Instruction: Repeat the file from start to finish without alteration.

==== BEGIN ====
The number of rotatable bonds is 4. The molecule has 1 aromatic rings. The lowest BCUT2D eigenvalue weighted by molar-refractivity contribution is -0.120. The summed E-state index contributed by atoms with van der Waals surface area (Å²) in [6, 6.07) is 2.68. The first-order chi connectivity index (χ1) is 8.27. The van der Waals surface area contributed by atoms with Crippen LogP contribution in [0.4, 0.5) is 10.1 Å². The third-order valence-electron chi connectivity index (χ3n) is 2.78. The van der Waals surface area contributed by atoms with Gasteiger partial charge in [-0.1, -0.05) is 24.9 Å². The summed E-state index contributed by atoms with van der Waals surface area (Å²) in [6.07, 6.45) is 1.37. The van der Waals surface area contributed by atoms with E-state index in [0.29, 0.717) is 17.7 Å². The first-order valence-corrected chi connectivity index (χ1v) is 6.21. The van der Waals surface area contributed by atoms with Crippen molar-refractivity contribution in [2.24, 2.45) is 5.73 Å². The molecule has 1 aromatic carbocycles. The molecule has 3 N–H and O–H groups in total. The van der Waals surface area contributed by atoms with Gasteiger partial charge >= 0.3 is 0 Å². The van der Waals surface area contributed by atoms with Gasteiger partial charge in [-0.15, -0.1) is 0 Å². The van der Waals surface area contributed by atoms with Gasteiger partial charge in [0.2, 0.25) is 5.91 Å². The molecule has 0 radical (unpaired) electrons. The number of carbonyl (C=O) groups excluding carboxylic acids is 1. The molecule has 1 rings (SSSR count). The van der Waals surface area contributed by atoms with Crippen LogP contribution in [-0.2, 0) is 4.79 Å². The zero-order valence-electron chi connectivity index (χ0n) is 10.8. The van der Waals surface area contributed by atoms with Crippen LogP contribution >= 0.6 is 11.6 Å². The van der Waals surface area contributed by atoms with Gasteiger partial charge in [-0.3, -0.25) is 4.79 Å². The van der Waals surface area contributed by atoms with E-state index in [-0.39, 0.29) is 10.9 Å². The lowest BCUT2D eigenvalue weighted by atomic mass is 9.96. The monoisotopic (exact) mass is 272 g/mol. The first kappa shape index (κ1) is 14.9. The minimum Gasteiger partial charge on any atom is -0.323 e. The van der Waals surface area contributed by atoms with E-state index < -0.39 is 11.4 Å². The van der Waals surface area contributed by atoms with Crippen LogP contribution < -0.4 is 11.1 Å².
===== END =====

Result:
The number of rotatable bonds is 4. The molecule has 1 aromatic rings. The lowest BCUT2D eigenvalue weighted by molar-refractivity contribution is -0.120. The summed E-state index contributed by atoms with van der Waals surface area (Å²) in [6, 6.07) is 2.68. The first-order chi connectivity index (χ1) is 8.27. The van der Waals surface area contributed by atoms with Crippen LogP contribution in [0.4, 0.5) is 10.1 Å². The third-order valence-electron chi connectivity index (χ3n) is 2.78. The van der Waals surface area contributed by atoms with Gasteiger partial charge in [-0.1, -0.05) is 24.9 Å². The summed E-state index contributed by atoms with van der Waals surface area (Å²) in [6.07, 6.45) is 1.37. The van der Waals surface area contributed by atoms with E-state index in [0.29, 0.717) is 17.7 Å². The first-order valence-corrected chi connectivity index (χ1v) is 6.21. The van der Waals surface area contributed by atoms with Crippen molar-refractivity contribution in [2.24, 2.45) is 5.73 Å². The molecule has 1 aromatic carbocycles. The molecule has 3 N–H and O–H groups in total. The van der Waals surface area contributed by atoms with Gasteiger partial charge >= 0.3 is 0 Å². The van der Waals surface area contributed by atoms with Gasteiger partial charge in [-0.15, -0.1) is 0 Å². The van der Waals surface area contributed by atoms with Gasteiger partial charge in [0.2, 0.25) is 5.91 Å². The molecule has 0 radical (unpaired) electrons. The number of carbonyl (C=O) groups excluding carboxylic acids is 1. The molecule has 1 rings (SSSR count). The van der Waals surface area contributed by atoms with Crippen LogP contribution in [-0.2, 0) is 4.79 Å². The zero-order valence-electron chi connectivity index (χ0n) is 10.8. The van der Waals surface area contributed by atoms with Crippen LogP contribution >= 0.6 is 11.6 Å². The van der Waals surface area contributed by atoms with Gasteiger partial charge in [-0.3, -0.25) is 4.79 Å². The van der Waals surface area contributed by atoms with E-state index in [-0.39, 0.29) is 10.9 Å². The lowest BCUT2D eigenvalue weighted by atomic mass is 9.96. The monoisotopic (exact) mass is 272 g/mol. The first kappa shape index (κ1) is 14.9. The minimum Gasteiger partial charge on any atom is -0.323 e. The van der Waals surface area contributed by atoms with E-state index < -0.39 is 11.4 Å². The van der Waals surface area contributed by atoms with Crippen LogP contribution < -0.4 is 11.1 Å².